The Jack Ma Foundation has launched the second edition of its “Africa’s Business Heroes” (ABH) prize competition, which is organised by the Africa Netpreneur Prize Initiative.
In a statement on Monday (6 April) the Africa Netpreneur Prize Initiative said applications are open to African entrepreneurs from all African countries, as well as every sector, age group, and gender.
Applications, which will also now be available in both French and English, close on 9 June.
At this year’s grand finale, all 10 finalists will share a prize pool of $1.5-million, up from $1-million last year, as well as gain access to the ANPI community of business leaders to leverage the community’s shared expertise, best practice, training and resources.
Applications for the 2020 Africa Netpreneur Prize Initiative close on 9 June
Semi-finalists will be announced in August, and the top 10 finalists for 2020 will be unveiled in September.
The prize made its debut last year, and aims to identify, support and inspire the next generation of African entrepreneurs who are making a difference in their local communities, working to solve the most pressing problems, and building a more sustainable and inclusive economy for the future.
Every year, 10 finalists will be selected to compete in a finale pitch competition show that will be broadcast online and across the continent.
Last year, the prize received nearly 10,000 applications from 50 African countries. The 2019 top 10 finalists pitched their business ideas to a prominent judging panel during a televised grand-finale show in Accra, Ghana.
The finalists represented a variety of industries – including cloud kitchens, tech agribusiness, healthcare and pharma, e-commerce, consumer goods, and water supply solutions.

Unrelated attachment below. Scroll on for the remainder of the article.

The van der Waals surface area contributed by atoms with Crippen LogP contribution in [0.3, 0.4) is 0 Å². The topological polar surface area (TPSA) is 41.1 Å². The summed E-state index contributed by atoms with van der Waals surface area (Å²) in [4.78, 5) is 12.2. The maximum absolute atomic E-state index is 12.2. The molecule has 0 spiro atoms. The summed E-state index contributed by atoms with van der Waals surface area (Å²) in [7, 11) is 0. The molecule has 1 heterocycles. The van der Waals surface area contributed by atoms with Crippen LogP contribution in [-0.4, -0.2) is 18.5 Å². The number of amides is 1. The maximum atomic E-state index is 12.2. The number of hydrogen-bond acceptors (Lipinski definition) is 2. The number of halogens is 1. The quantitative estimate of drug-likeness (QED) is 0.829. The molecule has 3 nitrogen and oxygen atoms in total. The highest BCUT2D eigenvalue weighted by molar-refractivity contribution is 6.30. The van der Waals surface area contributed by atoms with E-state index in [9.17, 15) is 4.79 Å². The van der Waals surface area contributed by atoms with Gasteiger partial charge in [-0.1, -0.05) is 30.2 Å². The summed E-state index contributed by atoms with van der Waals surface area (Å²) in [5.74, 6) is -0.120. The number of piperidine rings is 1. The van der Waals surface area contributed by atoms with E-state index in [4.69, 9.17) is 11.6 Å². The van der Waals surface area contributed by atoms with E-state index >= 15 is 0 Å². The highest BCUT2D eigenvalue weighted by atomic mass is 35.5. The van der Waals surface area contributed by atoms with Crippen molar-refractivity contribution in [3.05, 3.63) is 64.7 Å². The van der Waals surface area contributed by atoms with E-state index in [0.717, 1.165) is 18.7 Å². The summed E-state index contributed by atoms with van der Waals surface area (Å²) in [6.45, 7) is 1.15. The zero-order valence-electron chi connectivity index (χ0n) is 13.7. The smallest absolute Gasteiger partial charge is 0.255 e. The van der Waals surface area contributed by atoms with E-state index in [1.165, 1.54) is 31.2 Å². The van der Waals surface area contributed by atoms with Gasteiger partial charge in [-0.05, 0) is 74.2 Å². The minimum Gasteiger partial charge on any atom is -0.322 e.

LifeBank CEO Temie Giwa-Tubosun described in the same statement that it was an “honour” to be named Africa’s Business Hero last year (see this story).
“The prize enabled me to expand to multiple states in Nigeria and become a truly pan-Nigerian business, and I was truly inspired by my experience and by all my fellow winners,” said Giwa-Tubosun.
Over 10 years the prize aims to recognise 100 African entrepreneurs and commit to allocating US$100 million in grant funding, training programs, and support for the broad African entrepreneurial ecosystem.
This year, prize will work with a select group of anchor partners, including Ghanaian based private university Ashesi, US impact investors Dalberg, venture builder Janngo and Cairo based startups platform RiseUp to identify and support African entrepreneurs.
The prize will also partner with Pulse.Africa to highlight stories of African entrepreneur heroes. More partners will be announced in due course.
In addition, Anita Erskine, UN SDG Advocate and Founder of the STEM Woman Project, joins the Africa Netpreneur Prize Initiative to serve as the official host of “Africa’s Business Heroes” program and Brand Ambassador.